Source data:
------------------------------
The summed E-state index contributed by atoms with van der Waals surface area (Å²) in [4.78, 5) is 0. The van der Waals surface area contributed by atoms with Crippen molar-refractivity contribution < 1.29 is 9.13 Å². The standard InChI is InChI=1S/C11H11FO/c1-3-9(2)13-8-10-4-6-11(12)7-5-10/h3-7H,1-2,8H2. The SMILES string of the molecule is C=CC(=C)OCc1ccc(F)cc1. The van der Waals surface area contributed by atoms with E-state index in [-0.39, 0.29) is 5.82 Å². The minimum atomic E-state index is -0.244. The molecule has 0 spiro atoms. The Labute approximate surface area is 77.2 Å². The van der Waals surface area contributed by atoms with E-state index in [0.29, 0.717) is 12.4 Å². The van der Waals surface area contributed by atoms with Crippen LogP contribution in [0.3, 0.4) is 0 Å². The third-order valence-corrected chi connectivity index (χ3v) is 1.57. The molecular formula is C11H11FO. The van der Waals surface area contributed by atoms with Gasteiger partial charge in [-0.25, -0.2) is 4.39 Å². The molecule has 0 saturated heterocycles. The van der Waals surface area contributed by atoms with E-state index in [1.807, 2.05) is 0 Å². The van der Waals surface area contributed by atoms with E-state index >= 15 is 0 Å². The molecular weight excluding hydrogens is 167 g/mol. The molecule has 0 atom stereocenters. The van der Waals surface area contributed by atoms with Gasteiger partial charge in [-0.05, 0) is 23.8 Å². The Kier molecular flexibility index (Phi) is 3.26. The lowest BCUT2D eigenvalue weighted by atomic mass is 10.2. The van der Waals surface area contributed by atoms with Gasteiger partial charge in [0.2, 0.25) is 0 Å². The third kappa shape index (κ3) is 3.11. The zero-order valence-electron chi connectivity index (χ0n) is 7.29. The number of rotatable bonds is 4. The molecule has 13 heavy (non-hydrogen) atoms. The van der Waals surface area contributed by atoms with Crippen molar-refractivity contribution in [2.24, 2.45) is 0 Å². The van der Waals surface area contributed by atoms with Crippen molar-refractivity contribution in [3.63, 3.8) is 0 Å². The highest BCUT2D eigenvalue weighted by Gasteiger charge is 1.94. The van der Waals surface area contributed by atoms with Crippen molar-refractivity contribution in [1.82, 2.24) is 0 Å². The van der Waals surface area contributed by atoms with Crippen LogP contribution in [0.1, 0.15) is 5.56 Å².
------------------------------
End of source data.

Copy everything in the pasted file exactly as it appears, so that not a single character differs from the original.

The summed E-state index contributed by atoms with van der Waals surface area (Å²) in [4.78, 5) is 0. The van der Waals surface area contributed by atoms with Crippen molar-refractivity contribution < 1.29 is 9.13 Å². The standard InChI is InChI=1S/C11H11FO/c1-3-9(2)13-8-10-4-6-11(12)7-5-10/h3-7H,1-2,8H2. The SMILES string of the molecule is C=CC(=C)OCc1ccc(F)cc1. The van der Waals surface area contributed by atoms with E-state index in [-0.39, 0.29) is 5.82 Å². The minimum atomic E-state index is -0.244. The molecule has 0 spiro atoms. The Labute approximate surface area is 77.2 Å². The van der Waals surface area contributed by atoms with E-state index in [0.29, 0.717) is 12.4 Å². The van der Waals surface area contributed by atoms with Crippen LogP contribution in [0.3, 0.4) is 0 Å². The third-order valence-corrected chi connectivity index (χ3v) is 1.57. The molecular formula is C11H11FO. The van der Waals surface area contributed by atoms with Gasteiger partial charge in [-0.25, -0.2) is 4.39 Å². The molecule has 0 saturated heterocycles. The van der Waals surface area contributed by atoms with E-state index in [1.807, 2.05) is 0 Å². The van der Waals surface area contributed by atoms with E-state index >= 15 is 0 Å². The molecular weight excluding hydrogens is 167 g/mol. The molecule has 0 atom stereocenters. The van der Waals surface area contributed by atoms with Gasteiger partial charge in [-0.05, 0) is 23.8 Å². The Kier molecular flexibility index (Phi) is 3.26. The lowest BCUT2D eigenvalue weighted by atomic mass is 10.2. The van der Waals surface area contributed by atoms with Gasteiger partial charge in [0.2, 0.25) is 0 Å². The third kappa shape index (κ3) is 3.11. The zero-order valence-electron chi connectivity index (χ0n) is 7.29. The number of rotatable bonds is 4. The molecule has 13 heavy (non-hydrogen) atoms. The van der Waals surface area contributed by atoms with Crippen molar-refractivity contribution in [2.24, 2.45) is 0 Å². The van der Waals surface area contributed by atoms with Crippen molar-refractivity contribution in [3.63, 3.8) is 0 Å². The highest BCUT2D eigenvalue weighted by Gasteiger charge is 1.94. The van der Waals surface area contributed by atoms with Crippen molar-refractivity contribution in [1.82, 2.24) is 0 Å². The van der Waals surface area contributed by atoms with Crippen LogP contribution in [0.1, 0.15) is 5.56 Å².